Religious Music of Polonia
To view the complete list of this site's Polish hymns
Bogurodzica (The Mother of God), is the oldest Polish religious hymn. It was composed somewhere between the 10th and 13th centuries. The origin of the song is not clear.
Polish knights sang it as an anthem before the Battle of Grunwald and during the battle with the Turkish army at Varna in 1444. Bogurodzica also accompanied the coronation ceremonies of the first Jagiellonian kings.
It was recorded in writing at the beginning of the 15th century. Two records preserved till today date back to that time:
1. the Kcynia record including two initial stanzas together with musical notation;
2. the Kraków record covering thirteen stanzas without notes.
Other records date back to the second half of the fifteenth century, the turn of the fifteenth and sixteenth centuries and to the beginning of the 16th century. In 1509 the song was printed in Kraków in Jan Łaski's Statut.
The origin of the song is not clear (the thesis about the authorship of St Adalbert has been rejected). It used to be related either to Latin liturgy, the tradition of church hymns, Greek or Old Church Slavonic influences, Western or Eastern culture. The two initial stanzas were created first - probably in the middle or at the end of the thirteenth century, or possibly at the very beginning of the fourteenth century.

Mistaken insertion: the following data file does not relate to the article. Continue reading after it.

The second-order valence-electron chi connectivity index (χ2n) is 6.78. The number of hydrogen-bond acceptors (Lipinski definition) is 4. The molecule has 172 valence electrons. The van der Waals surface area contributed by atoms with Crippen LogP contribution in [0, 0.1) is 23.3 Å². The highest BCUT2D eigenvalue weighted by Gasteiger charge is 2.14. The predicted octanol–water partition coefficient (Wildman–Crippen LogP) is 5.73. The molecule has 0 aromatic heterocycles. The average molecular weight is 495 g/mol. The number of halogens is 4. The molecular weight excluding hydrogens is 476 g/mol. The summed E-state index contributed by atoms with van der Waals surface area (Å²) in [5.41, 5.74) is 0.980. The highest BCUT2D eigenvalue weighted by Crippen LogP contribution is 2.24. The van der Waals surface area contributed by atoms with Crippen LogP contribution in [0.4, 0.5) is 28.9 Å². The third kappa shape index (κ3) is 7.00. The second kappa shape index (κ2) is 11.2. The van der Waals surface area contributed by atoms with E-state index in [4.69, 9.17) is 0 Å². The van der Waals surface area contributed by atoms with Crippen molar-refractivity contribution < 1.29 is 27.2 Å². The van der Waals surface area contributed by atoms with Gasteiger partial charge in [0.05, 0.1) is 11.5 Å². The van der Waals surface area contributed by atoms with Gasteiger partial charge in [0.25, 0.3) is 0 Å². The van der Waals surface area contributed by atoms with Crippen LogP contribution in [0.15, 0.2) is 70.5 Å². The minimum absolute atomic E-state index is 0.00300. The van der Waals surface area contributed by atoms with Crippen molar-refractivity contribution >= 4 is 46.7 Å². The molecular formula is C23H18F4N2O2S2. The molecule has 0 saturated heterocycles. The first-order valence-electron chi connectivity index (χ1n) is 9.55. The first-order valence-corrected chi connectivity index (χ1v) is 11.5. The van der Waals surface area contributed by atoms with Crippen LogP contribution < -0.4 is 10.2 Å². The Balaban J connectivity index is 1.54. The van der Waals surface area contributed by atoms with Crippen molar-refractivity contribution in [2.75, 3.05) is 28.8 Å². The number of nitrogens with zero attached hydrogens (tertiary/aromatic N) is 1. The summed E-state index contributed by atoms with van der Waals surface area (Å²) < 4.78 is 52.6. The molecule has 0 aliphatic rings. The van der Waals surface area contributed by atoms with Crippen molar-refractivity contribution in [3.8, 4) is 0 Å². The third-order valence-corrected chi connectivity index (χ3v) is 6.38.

Bogurodzica is a prayer hymn whose first stanza contains an invocation to Christ through the intercession of Mary. It begins with an apostrophe to her - to the Mother of Christ, the Virgin, praised by God, the chosen one. After the apostrophe, there is an appeal to Mary to win favour for people from her Son.
The second stanza begins with a direct addresses to Christ (called God's Son) - with an invocation to John the Baptist who can support human imploring. The prayer closing this stanza contains a request that Christ give people a blissful stay on earth and, after death, everlasting existence in heaven. The subsequent stanzas develop various motifs: Easter, the Passion, a litany - with invocations to the saints.